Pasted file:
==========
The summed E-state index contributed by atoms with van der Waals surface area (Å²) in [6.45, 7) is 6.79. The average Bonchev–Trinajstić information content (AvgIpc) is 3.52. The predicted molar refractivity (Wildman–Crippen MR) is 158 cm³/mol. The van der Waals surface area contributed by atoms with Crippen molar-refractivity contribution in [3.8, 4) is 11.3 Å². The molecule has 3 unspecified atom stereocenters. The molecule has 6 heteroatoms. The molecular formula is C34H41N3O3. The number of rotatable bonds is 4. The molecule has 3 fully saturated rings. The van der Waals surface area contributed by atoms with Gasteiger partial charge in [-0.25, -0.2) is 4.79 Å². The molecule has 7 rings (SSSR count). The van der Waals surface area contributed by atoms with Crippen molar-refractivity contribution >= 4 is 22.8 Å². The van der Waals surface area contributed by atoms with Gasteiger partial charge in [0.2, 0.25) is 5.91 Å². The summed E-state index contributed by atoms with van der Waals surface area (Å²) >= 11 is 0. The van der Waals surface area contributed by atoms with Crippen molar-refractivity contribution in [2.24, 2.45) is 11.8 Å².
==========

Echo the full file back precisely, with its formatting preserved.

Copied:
The summed E-state index contributed by atoms with van der Waals surface area (Å²) in [6.45, 7) is 6.79. The average Bonchev–Trinajstić information content (AvgIpc) is 3.52. The predicted molar refractivity (Wildman–Crippen MR) is 158 cm³/mol. The van der Waals surface area contributed by atoms with Crippen molar-refractivity contribution in [3.8, 4) is 11.3 Å². The molecule has 3 unspecified atom stereocenters. The molecule has 6 heteroatoms. The molecular formula is C34H41N3O3. The number of rotatable bonds is 4. The molecule has 3 fully saturated rings. The van der Waals surface area contributed by atoms with Gasteiger partial charge in [-0.25, -0.2) is 4.79 Å². The molecule has 7 rings (SSSR count). The van der Waals surface area contributed by atoms with Crippen molar-refractivity contribution >= 4 is 22.8 Å². The van der Waals surface area contributed by atoms with Gasteiger partial charge in [0.2, 0.25) is 5.91 Å². The summed E-state index contributed by atoms with van der Waals surface area (Å²) >= 11 is 0. The van der Waals surface area contributed by atoms with Crippen molar-refractivity contribution in [2.24, 2.45) is 11.8 Å².